In announcing its postseason ban Tuesday, Arizona threw multiple former assistant coaches under the bus, though not by name. We do know that Emanuel “Book” Richardson did time for his part in the bribery scandal, and the contract of Mark Phelps was not renewed in 2019. Were there others involved? That remains unclear.

“The decision is an acknowledgement that the NCAA’s investigation revealed that certain former members of the MBB staff displayed serious lapses in judgment and a departure from the University’s expectation of honest and ethical behavior,” the school release said. “It is also in accord with the penalty guidelines of the NCAA for the type of violations involved. This decision also reinforces the institution’s commitment to accountability and integrity as well as serving the best long-term interests of the University and the Men’s Basketball program.”

The last sentence there lays it on a bit thick, given that the “commitment to accountability and integrity” has included retaining head coach Sean Miller for three years since the scandal engulfed his program. Miller hasn’t been held accountable for anything that occurred, even though NCAA rules stipulate that he should be, and ultimately likely will be. Head coach control legislation means that violations committed by staff members—now acknowledged by the school itself—are the responsibility of the head coach, so there seems to be a high likelihood of sanctions coming Miller’s way. Yet the school continues to stand by him like a sacred cow, as does Auburn with Bruce Pearl and LSU with Will Wade.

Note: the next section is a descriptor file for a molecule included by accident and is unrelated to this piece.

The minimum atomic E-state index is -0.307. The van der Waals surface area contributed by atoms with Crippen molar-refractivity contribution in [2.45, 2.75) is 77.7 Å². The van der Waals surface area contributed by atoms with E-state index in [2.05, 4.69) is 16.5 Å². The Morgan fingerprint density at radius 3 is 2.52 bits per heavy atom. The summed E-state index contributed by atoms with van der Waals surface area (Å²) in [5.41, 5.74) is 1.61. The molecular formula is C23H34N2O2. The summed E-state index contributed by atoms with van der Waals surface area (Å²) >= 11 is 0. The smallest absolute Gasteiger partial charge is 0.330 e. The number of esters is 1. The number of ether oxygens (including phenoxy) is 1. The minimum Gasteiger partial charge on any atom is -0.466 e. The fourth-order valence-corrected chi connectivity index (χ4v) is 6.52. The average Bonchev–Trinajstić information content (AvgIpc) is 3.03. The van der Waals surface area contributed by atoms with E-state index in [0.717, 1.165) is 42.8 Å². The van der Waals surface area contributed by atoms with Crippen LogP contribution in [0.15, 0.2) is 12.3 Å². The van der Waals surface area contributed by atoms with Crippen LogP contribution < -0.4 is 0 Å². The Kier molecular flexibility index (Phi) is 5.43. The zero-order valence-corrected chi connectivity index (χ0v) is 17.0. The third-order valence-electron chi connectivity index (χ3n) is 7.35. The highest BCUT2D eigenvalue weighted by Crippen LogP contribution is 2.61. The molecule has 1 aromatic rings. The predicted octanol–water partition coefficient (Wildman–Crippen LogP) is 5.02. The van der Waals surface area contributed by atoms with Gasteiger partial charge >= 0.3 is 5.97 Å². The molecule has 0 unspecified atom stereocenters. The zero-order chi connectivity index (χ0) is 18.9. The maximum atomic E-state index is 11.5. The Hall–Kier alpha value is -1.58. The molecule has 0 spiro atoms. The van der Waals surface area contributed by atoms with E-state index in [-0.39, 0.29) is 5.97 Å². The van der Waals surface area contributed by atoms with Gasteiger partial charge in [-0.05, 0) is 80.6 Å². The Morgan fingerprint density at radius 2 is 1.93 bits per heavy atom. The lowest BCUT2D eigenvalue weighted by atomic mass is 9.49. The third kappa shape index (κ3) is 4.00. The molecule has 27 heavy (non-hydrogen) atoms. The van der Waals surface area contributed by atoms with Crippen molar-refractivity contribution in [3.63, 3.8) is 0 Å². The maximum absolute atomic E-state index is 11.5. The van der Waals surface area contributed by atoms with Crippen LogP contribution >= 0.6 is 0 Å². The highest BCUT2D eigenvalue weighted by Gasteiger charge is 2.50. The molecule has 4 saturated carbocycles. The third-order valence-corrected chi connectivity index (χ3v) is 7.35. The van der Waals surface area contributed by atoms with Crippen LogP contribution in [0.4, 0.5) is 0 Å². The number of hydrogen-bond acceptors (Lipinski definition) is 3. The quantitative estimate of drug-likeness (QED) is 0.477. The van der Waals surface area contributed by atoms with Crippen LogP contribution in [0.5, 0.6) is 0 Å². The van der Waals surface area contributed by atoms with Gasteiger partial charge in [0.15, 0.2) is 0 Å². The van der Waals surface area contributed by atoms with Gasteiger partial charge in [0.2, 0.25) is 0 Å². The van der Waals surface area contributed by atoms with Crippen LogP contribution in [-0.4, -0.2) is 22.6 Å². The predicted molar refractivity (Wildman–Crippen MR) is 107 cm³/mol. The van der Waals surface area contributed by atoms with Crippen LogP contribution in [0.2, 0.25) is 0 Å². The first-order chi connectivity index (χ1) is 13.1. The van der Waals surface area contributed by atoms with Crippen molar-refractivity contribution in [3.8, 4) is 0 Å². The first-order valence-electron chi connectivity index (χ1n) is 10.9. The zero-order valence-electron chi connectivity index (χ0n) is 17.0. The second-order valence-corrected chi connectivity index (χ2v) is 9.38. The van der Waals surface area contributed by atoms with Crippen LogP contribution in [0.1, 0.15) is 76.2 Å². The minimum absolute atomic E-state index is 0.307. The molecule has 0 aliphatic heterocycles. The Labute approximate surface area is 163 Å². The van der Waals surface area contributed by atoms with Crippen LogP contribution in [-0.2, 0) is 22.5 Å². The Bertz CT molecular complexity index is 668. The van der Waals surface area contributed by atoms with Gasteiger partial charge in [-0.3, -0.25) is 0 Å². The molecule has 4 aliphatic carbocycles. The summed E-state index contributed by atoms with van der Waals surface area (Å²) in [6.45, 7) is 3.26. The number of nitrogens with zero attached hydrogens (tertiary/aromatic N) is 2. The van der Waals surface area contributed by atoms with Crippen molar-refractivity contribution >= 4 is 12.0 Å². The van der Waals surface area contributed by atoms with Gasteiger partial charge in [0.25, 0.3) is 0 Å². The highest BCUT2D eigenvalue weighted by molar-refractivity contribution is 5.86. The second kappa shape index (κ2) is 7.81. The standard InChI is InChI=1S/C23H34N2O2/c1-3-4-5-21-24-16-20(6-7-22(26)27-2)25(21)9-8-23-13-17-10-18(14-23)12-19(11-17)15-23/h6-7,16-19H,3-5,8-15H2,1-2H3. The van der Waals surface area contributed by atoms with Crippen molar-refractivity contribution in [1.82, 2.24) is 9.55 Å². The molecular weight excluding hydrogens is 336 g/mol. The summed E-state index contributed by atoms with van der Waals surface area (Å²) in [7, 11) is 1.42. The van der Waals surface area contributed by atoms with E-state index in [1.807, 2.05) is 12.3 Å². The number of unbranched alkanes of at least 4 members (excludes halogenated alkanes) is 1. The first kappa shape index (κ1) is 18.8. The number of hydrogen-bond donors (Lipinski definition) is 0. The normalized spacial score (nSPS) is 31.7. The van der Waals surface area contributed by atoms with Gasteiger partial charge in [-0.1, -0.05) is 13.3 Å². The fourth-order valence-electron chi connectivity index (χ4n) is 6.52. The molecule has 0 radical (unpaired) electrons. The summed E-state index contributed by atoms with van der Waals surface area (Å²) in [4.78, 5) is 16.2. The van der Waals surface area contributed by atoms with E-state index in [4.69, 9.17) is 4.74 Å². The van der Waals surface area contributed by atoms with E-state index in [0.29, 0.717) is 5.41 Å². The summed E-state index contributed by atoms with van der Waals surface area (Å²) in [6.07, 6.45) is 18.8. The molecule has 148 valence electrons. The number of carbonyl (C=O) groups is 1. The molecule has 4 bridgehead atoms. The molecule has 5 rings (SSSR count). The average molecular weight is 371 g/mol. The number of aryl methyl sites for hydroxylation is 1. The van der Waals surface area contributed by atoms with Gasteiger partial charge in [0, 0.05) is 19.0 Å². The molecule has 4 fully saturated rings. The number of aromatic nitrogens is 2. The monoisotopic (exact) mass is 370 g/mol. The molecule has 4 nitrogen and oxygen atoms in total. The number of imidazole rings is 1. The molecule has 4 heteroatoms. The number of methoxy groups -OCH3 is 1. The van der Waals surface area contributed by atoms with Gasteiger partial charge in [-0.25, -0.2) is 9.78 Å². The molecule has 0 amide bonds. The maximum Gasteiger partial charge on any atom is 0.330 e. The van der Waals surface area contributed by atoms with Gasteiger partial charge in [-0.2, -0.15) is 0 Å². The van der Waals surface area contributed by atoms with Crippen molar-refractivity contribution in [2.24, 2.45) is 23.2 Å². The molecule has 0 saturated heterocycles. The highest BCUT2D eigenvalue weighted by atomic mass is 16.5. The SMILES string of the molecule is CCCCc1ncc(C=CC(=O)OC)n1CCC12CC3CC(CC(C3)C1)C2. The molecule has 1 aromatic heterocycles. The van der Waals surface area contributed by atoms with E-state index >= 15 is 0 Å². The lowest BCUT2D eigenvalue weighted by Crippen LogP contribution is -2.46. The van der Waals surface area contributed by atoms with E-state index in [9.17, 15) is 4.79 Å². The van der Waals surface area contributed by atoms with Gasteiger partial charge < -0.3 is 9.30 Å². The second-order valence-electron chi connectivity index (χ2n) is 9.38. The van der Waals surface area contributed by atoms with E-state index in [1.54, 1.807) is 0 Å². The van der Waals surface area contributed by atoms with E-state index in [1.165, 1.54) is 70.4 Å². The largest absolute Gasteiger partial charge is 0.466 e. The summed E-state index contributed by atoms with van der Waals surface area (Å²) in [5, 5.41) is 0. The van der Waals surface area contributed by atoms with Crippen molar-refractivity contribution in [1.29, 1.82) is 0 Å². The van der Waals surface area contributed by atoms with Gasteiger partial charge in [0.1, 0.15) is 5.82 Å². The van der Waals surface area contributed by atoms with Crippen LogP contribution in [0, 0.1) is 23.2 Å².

“Louisville did a good job getting rid of everybody,” Dakich said, referencing the house-cleaning of Hall of Fame coach Rick Pitino and athletic director Tom Jurich in 2017. “I don’t think it’s necessarily fair to crush them with more penalties. Arizona has been saying ‘screw you’ to everybody.”

Indeed, it’s always interesting to see schools abruptly abandon tenacious defenses of their implicated programs once they see the handwriting on the wall. Arizona has battled the NCAA so vigorously that earlier this month it requested a transfer of its case to the Independent Accountability Resolution Process, citing a desire for “a neutral and unbiased tribunal to hear the evidence, consider the legal and factual arguments, and issue a decision that is fair and just.”

Now, the school is opting out of 2021 March Madness. The ability to do so, and the timing, both rub Fraschilla the wrong way.

“I’m against self-imposed bans, period,” he said. “Obviously, it’s the equivalent of plea bargaining. But if the NCAA is doing its job—which is often questionable—they should be the ones meting out the penalties. I think on the whole it’s a terrible idea. To do it in the middle of the season is even worse.”

Fraschilla cited the handcuffing of Arizona players who could have transferred if the decision was made earlier—the school has had the Notice of Allegations in its possession for more than two months now, and at least five weeks before the Wildcats played their first game. Not to mention the fact that Arizona has been in the crosshairs of both federal and NCAA probes since 2017, and is only now getting around to any act of contrition.

“When you self-impose two years in? Uh, no,” Fraschilla said. “The cynicism meter continues to rise.”